Technology called ‘Direct Air Carbon Capture and Storage’ (DACCS) uses chemical reactions to remove CO2 from the air and store it underground. 

Direct air capture machines push air over chemicals that filter out the CO2 through a chemical reaction.

The captured CO2 can then be injected deep underground for long-term, geological storage. Projects have shown that storing CO2 underground can be done successfully and safely.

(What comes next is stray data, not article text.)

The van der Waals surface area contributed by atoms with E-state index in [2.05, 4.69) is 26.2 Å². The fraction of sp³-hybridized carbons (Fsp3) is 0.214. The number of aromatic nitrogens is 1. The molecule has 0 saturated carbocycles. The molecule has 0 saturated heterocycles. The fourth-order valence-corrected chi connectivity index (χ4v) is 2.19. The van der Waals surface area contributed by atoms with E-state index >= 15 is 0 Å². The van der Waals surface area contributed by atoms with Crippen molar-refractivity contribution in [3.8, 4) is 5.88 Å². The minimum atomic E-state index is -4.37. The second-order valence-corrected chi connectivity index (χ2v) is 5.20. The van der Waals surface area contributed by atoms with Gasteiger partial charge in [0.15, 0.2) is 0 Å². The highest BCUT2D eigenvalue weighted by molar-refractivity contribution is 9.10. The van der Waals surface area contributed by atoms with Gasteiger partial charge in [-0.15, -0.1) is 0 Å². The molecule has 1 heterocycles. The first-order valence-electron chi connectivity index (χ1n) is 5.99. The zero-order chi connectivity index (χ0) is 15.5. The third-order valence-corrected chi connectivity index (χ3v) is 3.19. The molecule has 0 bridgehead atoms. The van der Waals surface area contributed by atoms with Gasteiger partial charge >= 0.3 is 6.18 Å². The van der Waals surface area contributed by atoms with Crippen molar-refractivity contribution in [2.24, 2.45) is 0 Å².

The potential for removing CO2 by DACCS is large because it requires very little land compared to some of the other methods explored in this story.

However, a significant challenge for DACCS is the large amount of energy it uses, because CO2 is dilute in the air.

CO2 is currently only being removed at a small scale via DACCS, but progress is being made through innovation and investment. A recent report found that of all patents for Carbon Dioxide Removal methods, DAC holds the biggest share.